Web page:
A NEW GOLD RUSH – WHO WILL STEP UP TO THE CHALLENGE?
Awake from his nap, Jason peered over his rusty, battle scared metal coffee mug. Jason watched the six hundred gold miners feverishly dig pot holes into the sandy and gravel bed of the creek. Each miner searching for easy gold. It is September 1851. Jason sat on his log chair on the edge of the shoreline in the bend of an old creek near Balarat, Australia. He had heard that the old miners deemed this spot, “Golden Point.”
Jason reflected over the holes he personally had dug. Most of his holes seldom reached a depth of more than three feet before hard clay was encountered. How frustrated Jason felt as contemplated moving to another area to dig yet another three-foot hole in search of that elusive gold. His meager tools consisted of a pan, a cradle and a puddling trough. Most of his miner friends as well as himself barely scratched out a mere half an ounce of gold a day – if they were blessed.
Jason, like hundreds of other miners before him, abandoned claim after claim here at Golden Point. Every direction Jason’s eyes scanned, pot holes stretched across the horizon. He pondered on the thought, This hard clay NEVER produces gold. To reach the hard clay was to reach the end of the search for easy gold in this location.
Rumors had flooded the camp the evening before and most of the miners broke camp heading for richer fields. More and more claims lay abandoned until the old bend in the creek. Jason thought it looked like a cemetery where someone forget to fill in the graves.
Jason was startled from his day dream by his older brother, John. “Dig deeper! Today, we must dig deeper! We have to dig deeper than anyone else ever has! I believe the best gold lays at the bottom of this stubborn clay.”
These hopeful admonitions of John’s broke the early morning stillness. The Cavanagh brothers vowed over the last evenings late supper of warmed beans that they would dig deep for gold. As far as they knew, no other miners before them had been bold enough to dig through the hard clay. John and Jason theorized that century’s old rich gold lay below in an old creek bed.
The brothers selected an abandoned claim and began to dig the hard clay. The Cavanagh brothers dug with abandon. Inch by inch the brothers dug, only to find another inch of hard clay. The brothers dug through blisters and through blood. Jason wondered if all this effort would pay off or if the other miners would be correct? Would there be no end to the hard clay?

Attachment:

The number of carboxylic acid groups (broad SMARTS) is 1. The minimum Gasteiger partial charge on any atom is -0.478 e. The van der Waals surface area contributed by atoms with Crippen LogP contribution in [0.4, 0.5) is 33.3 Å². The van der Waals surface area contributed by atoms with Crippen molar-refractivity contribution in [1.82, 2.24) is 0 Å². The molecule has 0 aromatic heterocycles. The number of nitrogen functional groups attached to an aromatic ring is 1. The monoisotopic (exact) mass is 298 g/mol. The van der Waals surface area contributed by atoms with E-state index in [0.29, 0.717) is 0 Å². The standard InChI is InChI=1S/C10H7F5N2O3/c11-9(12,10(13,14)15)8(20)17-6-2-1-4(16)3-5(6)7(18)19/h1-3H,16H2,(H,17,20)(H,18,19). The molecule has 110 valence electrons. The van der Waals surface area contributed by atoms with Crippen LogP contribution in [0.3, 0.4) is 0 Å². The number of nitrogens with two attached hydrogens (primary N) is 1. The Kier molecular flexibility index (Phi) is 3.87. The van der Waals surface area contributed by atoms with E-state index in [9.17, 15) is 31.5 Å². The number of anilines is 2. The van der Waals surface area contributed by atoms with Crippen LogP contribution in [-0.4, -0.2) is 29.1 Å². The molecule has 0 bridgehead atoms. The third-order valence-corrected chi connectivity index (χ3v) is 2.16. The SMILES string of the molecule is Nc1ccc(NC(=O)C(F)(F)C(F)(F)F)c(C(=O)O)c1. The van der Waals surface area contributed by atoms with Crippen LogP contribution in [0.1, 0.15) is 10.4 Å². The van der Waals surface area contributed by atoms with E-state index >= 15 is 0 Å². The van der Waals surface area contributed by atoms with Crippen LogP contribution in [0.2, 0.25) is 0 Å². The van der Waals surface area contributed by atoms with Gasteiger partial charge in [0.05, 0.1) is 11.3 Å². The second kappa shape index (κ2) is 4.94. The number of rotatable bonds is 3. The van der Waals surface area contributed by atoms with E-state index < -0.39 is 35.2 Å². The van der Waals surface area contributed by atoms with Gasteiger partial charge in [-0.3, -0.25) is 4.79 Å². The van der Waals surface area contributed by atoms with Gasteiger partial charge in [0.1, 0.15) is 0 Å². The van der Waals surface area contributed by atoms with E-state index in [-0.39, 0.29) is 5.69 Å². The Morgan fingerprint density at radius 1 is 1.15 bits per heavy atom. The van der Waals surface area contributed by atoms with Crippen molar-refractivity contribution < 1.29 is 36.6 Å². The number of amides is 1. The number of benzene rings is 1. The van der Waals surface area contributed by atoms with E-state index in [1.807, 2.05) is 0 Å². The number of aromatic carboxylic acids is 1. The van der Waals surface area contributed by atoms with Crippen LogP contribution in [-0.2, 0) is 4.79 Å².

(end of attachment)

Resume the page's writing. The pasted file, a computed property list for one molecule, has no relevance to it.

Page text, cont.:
Jason and John admitted they had dug the first day without a hint of reward. The second day, the brothers determined to keep digging as more miners left the Golden Point area for those richer finds upstream. Some miners laughed and mocked the Cavanagh brothers for their persistence in digging the hard clay so deep.
With resistance like two tug of war teams pulling a rope in opposite directions, the clay put up a ferocious fight. But the hard clay continued to slowly yield its hard contents as John and Jason repeatedly dug and rested. First John would dig, then Jason dug. The process repeated itself so many times the brothers lost count.
As the sun began dropping behind the horizon on the second day, and after two back breaking days of digging the hard clay, the brother reached between 6 and 7 feet. The Cavanagh brothers dared not stop because of dark. Somehow, innately they knew they were about to hit pay dirt. They dug until their lights died.
Finally, exhausted, John and Jason forced themselves to try to sleep. Sleep proved to be elusive to Jason. His mind could not escape what he hoped to see on the third day. In the early light of dawn, the brothers surveyed their work and prayed this day would be the day gold would be theirs. Sore and fatigued the boys went back to excavating. Shortly, Jason stopped digging. He hit something. It was a gravel layer. He lowered his light into the hole so he could see better. He spied it. A large cache of gold. He yelled for John.
Jason and John Cavanagh victoriously walked into Geelong, Australia on September 20, 1851. The brothers both carried saddlebags filled with 30 pounds of gold. News spread as far as Adelaide and Hobart in a very short time. Every able-bodied man hurried to the Golden Point to dig through the hard clay. Jason and John were set for life. Digging the hard clay proved worth the effort and the ridicule.
How about today’s believer and the book of Revelation? What about you?